The Australian dogs tend to too short and chunky, while many British dogs are very leggy and fine boned.
The British Type
There are several physical types of working Border Collie, all of which are correct and serve specific purposes, depending on terrain and type of stock to be worked. These are: the smooth coated, often prick eared, lightly boned and very fast “lurcher” or “fox collie” type which is an ancestor of the Smooth Collie, Kelpie and Australian Cattle Dog; the large, drop eared, heavy coated Northumbrian type, good for cattle, sheep and droving large flocks – requiring a bigger, powerful dog. These dogs are the major ancestor of the rough Collie, English Shepherd and Australian Shepherd. The pretty, little, foxy faced, fine boned, rough coated “Highland type” found on the islands, rocky shores and steep highland areas requiring a sure footed, fast, small dog which is the ancestor of the Sheltie. Recently, as a result of intensive linebreeding on Wiston Cap, a tall, athletic type with prick ears and a rough or medium coat has developed. These dogs are rather setter like in build, very fast and doing very well in herding trial work. In addition, there are many combinations in between.
The Australia Type
Many top working Border Collie stud dogs were exported to Australia and New Zealand, especially after World War I and before World War II. The blood of these important dogs was lost to the British working Border Collie. These studs were interbreed with females of a variety of types to include the German Coolie, Smithfield Bobtail, Collie and Lancashire Heeler due to a shortage of quality females. In those days it was also felt the male was the most important influence on the pups. the female being primarily a receptacle. The names of many females were not even mentioned in pedigrees, others were listed only as female from such and such station, and sometimes the breed was mentioned! The offspring of these matings became the foundation stock for the Australian Border Collie, Kelpie and Cattle Dog. A study of their pedigrees shows several key individuals in the ancestry of all three breeds to include such dogs as Bantry Girl. In the 1940s standards were drawn up for conformation of these breeds, and breeding for the show ring started. Show dogs of all three breeds are registered with the Australian National Kennel Council. The type of Border Collie the Australians selected for the show ring was the pretty little shaggy type. Due to influence of Lancash-ire Heelers and Smithfields, the Australian Border Collie has a blocky body, proportionately short legs, big domed skulls, very distinct stops and short muzzles. The Collie influence “improved” the thickness and length of the coat.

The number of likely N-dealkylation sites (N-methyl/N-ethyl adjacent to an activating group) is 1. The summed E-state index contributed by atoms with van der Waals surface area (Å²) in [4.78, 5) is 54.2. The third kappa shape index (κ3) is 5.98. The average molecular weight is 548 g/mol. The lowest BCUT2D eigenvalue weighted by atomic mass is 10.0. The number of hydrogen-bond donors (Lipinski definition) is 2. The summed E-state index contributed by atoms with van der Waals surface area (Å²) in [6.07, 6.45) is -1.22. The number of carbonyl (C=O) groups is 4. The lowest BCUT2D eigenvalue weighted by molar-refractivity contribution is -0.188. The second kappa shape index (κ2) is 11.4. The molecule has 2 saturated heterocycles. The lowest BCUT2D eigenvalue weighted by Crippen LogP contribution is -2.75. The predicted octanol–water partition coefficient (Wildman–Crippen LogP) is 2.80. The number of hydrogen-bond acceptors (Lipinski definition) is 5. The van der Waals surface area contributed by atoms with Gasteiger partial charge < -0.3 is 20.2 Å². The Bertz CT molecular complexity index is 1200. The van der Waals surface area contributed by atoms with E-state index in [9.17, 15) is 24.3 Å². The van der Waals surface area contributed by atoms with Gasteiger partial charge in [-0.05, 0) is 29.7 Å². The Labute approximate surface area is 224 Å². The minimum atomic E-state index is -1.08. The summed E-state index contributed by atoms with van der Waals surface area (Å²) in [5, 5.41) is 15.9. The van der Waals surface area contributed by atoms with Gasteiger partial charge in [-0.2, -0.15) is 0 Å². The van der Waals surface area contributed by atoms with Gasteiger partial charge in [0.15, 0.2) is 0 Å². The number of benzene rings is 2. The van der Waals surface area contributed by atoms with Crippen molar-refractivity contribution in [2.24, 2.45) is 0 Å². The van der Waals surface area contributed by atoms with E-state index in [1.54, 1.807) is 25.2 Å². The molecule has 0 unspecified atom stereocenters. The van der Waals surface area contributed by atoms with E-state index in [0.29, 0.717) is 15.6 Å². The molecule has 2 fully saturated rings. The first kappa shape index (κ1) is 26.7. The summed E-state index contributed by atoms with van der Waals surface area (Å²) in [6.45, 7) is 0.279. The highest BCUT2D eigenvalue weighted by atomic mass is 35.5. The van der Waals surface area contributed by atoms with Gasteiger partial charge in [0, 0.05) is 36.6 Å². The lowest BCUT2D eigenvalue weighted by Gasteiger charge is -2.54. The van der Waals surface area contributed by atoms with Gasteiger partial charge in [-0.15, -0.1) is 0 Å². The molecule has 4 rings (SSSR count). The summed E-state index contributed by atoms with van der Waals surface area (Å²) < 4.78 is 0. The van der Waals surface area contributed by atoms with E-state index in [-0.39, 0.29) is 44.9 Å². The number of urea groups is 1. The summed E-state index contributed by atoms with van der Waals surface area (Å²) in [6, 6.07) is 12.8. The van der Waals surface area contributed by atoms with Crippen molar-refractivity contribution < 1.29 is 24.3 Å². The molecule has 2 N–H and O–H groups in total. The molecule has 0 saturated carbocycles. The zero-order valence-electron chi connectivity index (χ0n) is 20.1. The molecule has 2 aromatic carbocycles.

By the 1950s show type was pretty well set. Unfortunately, these dogs did not function too well as working dogs, since they couldn’t cover the vast spaces with their shorter legs, and had too much coat for the hot climate. As a result, they became primarily show dogs. Their temperaments are much more laid back than the working dogs, and they are intelligent and easily trained, which makes them a popular companion and obedience dog. The ranchers have continued over the years to import top working dogs from Scotland and register them with the Australian Sheep Dog Soci
ety (patterned after the International Sheep Dog Society). These dogs are bred strictly for working ability. Sheepdog trials are very popular and competitive just as they are here and in Britain. Many show breeders complain the “trialers” are breeding hyperactive, overly intense, oversized, long legged, smooth or medium coated dogs, with unmatched, prick or drop ears, and horror of horrors – too much white, split faces or blue eyes! One well known show breeder even recommend the tri- alers call “their” breed something else, but NOT a Border Collie!